Get educated about both topics, and make an informed choice, don’t just “do it because I need to do it”, because you will rarely make the right decision (and if you do it will have more to do with luck). Financial Literacy we are starting to talk about, Political Literacy needs to be pushed as well. Oh and the argument, there is too much information to decide, I don’t buy it.

November may be Financial Literacy month, but that does not mean you should wait until then to start educating yourself, make sure we prove wrong the statement, we invest the way we vote.

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No Good News Has Been Delivered Using Excel

This is paraphrasing something from John Oliver, on his HBO show. Excel is Microsoft’s spreadsheet/swiss army knife tool (i.e. you can do anything with it), but I agree with Mr. Oliver, I have never seen  good news delivered using excel.

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delivered using excel
A great example of Excel Bad News, a list of bad PINs!

During my career I have seen the following information sent to me in Excel format:

  • Ranking of employees,  used to figure out who gets laid off
  • How much over-budget project is.

In defense of Excel, it is a magnificent tool in terms of accounting and complex arithmetic and such, and usually any good news that might come from an Excel S/S usually ends up being encapsulated into a Powerpoint presentation. If I receive only the data in an Excel S/S it is saying,

“… this is bad news, we don’t feel like “flowering it up” by putting it into a Word Document or a Powerpoint Presentation it is easier delivered using excel…”

I have seen this when folks discuss their finances, as soon as an Excel Spreadsheet is opened the level of tension goes up. Rarely does anyone bring up an Excel Spreadsheet up, with your budget on it, to show “… how well you are doing…”, it is to show where (precisely) you are failing.

Can you send good news in an Excel Spreadsheet?

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Hippocratic Finances

Hippocratic finances would follow  the Hippocratic Oath (taken by Doctors) is Primum non nicer  or in English:

First, do no harm

Hippocratic Oath

Do No Harm

What does this have to do with your financial planning? Any changes you plan on making financially should follow Primum non nocere, just like for the Doctors.

  • Do not harm savings you have built up.
  • Do not harm your long-term plans (whatever they might be).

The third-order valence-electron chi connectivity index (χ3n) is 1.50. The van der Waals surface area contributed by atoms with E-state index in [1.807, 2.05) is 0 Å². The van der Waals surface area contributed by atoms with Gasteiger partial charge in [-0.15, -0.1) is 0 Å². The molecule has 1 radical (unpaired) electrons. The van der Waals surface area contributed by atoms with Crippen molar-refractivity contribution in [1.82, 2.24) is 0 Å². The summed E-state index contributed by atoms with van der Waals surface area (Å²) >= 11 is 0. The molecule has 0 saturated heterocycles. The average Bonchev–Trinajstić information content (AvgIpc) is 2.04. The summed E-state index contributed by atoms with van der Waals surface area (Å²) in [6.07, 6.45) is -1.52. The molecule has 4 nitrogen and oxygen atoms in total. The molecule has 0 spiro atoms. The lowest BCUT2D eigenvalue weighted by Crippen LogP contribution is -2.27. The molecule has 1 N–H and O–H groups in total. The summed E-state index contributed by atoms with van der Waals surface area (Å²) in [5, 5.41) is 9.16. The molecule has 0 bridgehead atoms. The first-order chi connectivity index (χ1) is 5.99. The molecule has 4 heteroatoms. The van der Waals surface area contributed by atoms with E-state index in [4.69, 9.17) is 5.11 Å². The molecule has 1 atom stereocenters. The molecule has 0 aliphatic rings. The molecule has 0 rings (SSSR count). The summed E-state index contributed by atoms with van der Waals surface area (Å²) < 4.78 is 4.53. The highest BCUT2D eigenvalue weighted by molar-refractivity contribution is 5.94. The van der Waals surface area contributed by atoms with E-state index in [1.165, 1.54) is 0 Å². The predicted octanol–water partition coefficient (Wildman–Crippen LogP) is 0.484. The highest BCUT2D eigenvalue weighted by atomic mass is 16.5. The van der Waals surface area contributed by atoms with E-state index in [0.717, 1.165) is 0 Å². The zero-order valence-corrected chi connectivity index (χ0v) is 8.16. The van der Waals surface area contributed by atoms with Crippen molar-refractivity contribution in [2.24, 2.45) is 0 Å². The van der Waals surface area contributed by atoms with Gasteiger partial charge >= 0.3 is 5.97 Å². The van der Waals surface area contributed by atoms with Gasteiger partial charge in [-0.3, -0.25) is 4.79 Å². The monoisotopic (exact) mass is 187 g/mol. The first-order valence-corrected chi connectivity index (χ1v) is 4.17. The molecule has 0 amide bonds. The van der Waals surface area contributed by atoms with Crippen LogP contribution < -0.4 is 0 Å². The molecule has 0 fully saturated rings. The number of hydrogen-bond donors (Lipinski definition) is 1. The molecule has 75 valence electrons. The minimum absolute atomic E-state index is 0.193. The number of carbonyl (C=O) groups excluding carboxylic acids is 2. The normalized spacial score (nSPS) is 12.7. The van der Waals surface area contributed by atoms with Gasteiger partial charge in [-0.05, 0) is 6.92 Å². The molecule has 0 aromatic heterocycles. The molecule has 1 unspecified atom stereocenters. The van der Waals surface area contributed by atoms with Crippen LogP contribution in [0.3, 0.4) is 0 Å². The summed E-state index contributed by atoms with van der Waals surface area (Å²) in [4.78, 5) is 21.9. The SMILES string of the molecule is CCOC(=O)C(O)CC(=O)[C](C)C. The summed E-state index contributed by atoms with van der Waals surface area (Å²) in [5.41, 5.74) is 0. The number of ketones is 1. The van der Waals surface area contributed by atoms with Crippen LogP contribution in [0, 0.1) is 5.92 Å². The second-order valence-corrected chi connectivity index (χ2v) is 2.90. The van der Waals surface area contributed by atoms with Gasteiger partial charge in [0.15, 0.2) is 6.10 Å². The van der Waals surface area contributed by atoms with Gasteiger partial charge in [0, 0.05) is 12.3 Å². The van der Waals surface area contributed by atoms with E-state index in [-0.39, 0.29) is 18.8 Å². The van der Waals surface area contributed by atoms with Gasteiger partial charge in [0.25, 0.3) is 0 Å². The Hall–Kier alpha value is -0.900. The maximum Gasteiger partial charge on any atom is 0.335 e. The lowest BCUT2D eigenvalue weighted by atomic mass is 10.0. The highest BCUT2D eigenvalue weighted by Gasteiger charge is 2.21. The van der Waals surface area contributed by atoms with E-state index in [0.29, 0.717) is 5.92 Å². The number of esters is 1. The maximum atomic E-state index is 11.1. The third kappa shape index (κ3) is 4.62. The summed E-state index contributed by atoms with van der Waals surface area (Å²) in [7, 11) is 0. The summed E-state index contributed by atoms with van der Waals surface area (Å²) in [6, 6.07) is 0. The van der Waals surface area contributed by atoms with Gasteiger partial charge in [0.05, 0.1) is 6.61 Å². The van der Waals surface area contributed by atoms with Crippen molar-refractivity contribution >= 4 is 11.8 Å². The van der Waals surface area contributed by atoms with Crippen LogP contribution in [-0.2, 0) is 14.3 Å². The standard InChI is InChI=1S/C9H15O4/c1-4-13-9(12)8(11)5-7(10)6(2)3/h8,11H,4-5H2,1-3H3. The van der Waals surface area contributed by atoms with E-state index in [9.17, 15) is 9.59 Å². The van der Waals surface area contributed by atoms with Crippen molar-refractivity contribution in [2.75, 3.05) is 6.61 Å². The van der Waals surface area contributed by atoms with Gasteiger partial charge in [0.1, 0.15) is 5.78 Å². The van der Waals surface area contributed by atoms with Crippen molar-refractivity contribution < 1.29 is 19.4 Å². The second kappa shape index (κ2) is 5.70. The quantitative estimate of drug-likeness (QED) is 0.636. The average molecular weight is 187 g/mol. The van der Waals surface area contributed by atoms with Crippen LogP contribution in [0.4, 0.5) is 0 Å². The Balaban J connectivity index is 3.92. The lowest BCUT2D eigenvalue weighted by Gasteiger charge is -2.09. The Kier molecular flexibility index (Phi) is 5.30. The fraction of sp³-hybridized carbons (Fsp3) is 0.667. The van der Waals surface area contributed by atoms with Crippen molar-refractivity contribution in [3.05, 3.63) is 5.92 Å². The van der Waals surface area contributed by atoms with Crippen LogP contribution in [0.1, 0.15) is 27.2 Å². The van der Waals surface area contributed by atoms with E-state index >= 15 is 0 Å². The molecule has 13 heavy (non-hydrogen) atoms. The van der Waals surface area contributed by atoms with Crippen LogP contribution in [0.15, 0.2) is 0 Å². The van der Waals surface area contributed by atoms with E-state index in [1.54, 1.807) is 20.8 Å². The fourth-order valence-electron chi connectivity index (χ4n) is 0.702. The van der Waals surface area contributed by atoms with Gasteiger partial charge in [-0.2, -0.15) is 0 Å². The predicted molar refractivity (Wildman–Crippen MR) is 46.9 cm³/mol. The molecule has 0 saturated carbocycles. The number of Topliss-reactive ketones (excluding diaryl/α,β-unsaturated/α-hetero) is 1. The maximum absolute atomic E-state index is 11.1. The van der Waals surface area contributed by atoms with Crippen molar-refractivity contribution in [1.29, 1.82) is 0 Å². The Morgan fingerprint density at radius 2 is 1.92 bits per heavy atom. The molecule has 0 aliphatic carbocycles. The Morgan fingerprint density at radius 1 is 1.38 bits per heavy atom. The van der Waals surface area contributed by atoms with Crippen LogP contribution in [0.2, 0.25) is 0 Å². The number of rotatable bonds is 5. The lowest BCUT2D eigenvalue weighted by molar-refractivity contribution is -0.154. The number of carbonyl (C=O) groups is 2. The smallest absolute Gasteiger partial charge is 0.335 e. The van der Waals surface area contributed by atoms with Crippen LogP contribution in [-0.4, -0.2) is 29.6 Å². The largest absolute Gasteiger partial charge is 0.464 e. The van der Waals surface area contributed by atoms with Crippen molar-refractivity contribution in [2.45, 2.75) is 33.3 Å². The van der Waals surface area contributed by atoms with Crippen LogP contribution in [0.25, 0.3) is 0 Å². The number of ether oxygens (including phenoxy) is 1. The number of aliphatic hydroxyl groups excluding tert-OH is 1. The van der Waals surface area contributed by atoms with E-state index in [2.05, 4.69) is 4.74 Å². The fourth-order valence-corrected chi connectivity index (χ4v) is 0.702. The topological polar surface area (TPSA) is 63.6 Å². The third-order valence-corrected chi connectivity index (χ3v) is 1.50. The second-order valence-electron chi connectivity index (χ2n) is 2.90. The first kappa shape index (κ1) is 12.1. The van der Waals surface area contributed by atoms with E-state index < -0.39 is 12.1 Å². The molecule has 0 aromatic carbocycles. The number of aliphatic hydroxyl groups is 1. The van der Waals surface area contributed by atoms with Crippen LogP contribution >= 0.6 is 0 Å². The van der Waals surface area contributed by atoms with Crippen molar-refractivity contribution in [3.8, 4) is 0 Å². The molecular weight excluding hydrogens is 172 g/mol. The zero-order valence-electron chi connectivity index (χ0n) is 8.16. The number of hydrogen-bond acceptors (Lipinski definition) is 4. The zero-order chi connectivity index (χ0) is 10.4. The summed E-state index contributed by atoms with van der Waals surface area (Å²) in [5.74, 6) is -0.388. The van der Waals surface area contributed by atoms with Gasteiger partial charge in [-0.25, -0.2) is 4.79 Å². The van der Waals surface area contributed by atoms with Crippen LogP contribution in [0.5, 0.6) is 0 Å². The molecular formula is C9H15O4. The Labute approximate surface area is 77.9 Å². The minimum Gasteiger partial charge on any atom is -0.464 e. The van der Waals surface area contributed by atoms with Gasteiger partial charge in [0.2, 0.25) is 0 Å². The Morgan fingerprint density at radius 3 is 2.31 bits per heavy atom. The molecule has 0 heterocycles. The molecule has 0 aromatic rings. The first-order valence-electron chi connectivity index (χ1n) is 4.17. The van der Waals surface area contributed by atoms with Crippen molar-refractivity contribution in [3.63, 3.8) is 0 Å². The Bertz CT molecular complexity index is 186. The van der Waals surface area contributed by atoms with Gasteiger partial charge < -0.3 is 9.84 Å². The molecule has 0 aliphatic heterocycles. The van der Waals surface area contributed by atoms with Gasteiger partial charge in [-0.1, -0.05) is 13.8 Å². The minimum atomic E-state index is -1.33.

The one problem with this is you can end up a little too conservative if you live to this credo, but it is something to keep in mind when you feel like treating yourself, if you find some money.

Do No Harm

I think making sure you can stay sane with your finances would be important as well. If you are harming yourself worrying about your money, you are not doing any good either.

Question: How other ways do folks to harm to their finances?

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Up Selling in Banking

Written a while ago, but still holds very true, everywhere I go someone is trying to up sell me something!

My wife went in to our Bank last week (the brick and mortar version), to cash a cheque. She decided to do this at a teller, and she stood in line for this privilege. As she got to the teller, suddenly she was accosted by the teller, asking about how our family investments were being handled, and whether we had an investment advisor. Up selling in banking is constant now.

Up selling in banking
You want fries with your GIC?

Mrs. C8j has learned the answer to give, and she simply stated that we take care of our own investments and we were happy with that, however, evidently that was not good enough for this teller. My wife came home with a glossy brochure, and, a flyer about Financial Planning Week, along with the name of a “Financial Planner” who could help us out. I realize this is the bank attempting to “drum up some business” for their Financial Planning income stream, but it is another reason (for me) to stay away from my local branch.

As usual, I should thank TD for giving me more content to rant about, since without them I am not sure what I would be writing about.

Given I feel I have a smart and sophisticated readership, I’d like to give you folks some homework. I do plan on sending an e-mail to this planner and possibly going to visit with him to research how the system now works, however, what kind of questions should I be asking?

Questions to Ask Your Financial Planner

So far, I have a couple of obvious examples:

  • How do you earn your pay ? What is the difference between you and a fee-based financial planner?
  • What licenses, credentials or other certifications do you have?
  • Could I see a sample financial plan?
  • What makes your client experience unique?
  • Given I have a pension, what kind of a retirement plan do you think I should have?
  • Do you still make money if I lose money?

Am I missing other great questions to ask?